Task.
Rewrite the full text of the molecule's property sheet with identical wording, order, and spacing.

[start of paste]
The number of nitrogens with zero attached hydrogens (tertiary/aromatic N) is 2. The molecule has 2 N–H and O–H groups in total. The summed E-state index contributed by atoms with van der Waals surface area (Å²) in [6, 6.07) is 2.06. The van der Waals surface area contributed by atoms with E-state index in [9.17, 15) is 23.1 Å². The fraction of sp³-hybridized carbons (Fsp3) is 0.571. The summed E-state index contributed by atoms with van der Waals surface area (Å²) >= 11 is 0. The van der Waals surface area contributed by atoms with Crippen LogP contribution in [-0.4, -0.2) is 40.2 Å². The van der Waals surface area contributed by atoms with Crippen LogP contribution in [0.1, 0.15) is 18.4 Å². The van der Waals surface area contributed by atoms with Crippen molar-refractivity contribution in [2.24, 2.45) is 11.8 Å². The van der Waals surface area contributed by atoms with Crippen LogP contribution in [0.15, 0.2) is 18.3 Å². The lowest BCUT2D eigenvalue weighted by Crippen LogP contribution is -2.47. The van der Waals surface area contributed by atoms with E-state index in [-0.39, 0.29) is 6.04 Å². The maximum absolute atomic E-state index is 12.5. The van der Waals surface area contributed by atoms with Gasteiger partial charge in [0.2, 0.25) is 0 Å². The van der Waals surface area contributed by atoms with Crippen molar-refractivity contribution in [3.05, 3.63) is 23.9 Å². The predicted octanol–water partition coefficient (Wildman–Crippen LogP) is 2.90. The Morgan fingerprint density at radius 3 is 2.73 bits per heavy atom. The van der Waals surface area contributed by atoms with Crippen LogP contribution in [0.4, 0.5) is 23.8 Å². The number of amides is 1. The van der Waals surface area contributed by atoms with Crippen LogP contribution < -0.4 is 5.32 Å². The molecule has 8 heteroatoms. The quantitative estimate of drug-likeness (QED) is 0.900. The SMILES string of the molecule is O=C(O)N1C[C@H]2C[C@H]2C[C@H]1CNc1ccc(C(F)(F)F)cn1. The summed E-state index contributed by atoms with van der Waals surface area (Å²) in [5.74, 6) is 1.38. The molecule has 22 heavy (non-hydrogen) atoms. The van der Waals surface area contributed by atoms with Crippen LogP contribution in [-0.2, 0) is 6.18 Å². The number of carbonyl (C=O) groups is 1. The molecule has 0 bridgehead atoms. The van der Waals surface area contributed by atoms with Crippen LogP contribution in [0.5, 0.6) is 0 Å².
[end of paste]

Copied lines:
The number of nitrogens with zero attached hydrogens (tertiary/aromatic N) is 2. The molecule has 2 N–H and O–H groups in total. The summed E-state index contributed by atoms with van der Waals surface area (Å²) in [6, 6.07) is 2.06. The van der Waals surface area contributed by atoms with E-state index in [9.17, 15) is 23.1 Å². The fraction of sp³-hybridized carbons (Fsp3) is 0.571. The summed E-state index contributed by atoms with van der Waals surface area (Å²) >= 11 is 0. The van der Waals surface area contributed by atoms with Crippen LogP contribution in [-0.4, -0.2) is 40.2 Å². The van der Waals surface area contributed by atoms with Crippen LogP contribution in [0.1, 0.15) is 18.4 Å². The van der Waals surface area contributed by atoms with Crippen molar-refractivity contribution in [2.24, 2.45) is 11.8 Å². The van der Waals surface area contributed by atoms with Crippen LogP contribution in [0.15, 0.2) is 18.3 Å². The lowest BCUT2D eigenvalue weighted by Crippen LogP contribution is -2.47. The van der Waals surface area contributed by atoms with E-state index in [-0.39, 0.29) is 6.04 Å². The maximum absolute atomic E-state index is 12.5. The van der Waals surface area contributed by atoms with Gasteiger partial charge in [0.2, 0.25) is 0 Å². The van der Waals surface area contributed by atoms with Crippen molar-refractivity contribution in [3.05, 3.63) is 23.9 Å². The predicted octanol–water partition coefficient (Wildman–Crippen LogP) is 2.90. The Morgan fingerprint density at radius 3 is 2.73 bits per heavy atom. The van der Waals surface area contributed by atoms with Crippen LogP contribution in [0.4, 0.5) is 23.8 Å². The number of amides is 1. The van der Waals surface area contributed by atoms with Crippen LogP contribution < -0.4 is 5.32 Å². The molecule has 8 heteroatoms. The quantitative estimate of drug-likeness (QED) is 0.900. The SMILES string of the molecule is O=C(O)N1C[C@H]2C[C@H]2C[C@H]1CNc1ccc(C(F)(F)F)cn1. The summed E-state index contributed by atoms with van der Waals surface area (Å²) in [5.74, 6) is 1.38. The molecule has 22 heavy (non-hydrogen) atoms. The van der Waals surface area contributed by atoms with Crippen LogP contribution in [-0.2, 0) is 6.18 Å². The number of carbonyl (C=O) groups is 1. The molecule has 0 bridgehead atoms. The van der Waals surface area contributed by atoms with Crippen LogP contribution in [0.5, 0.6) is 0 Å².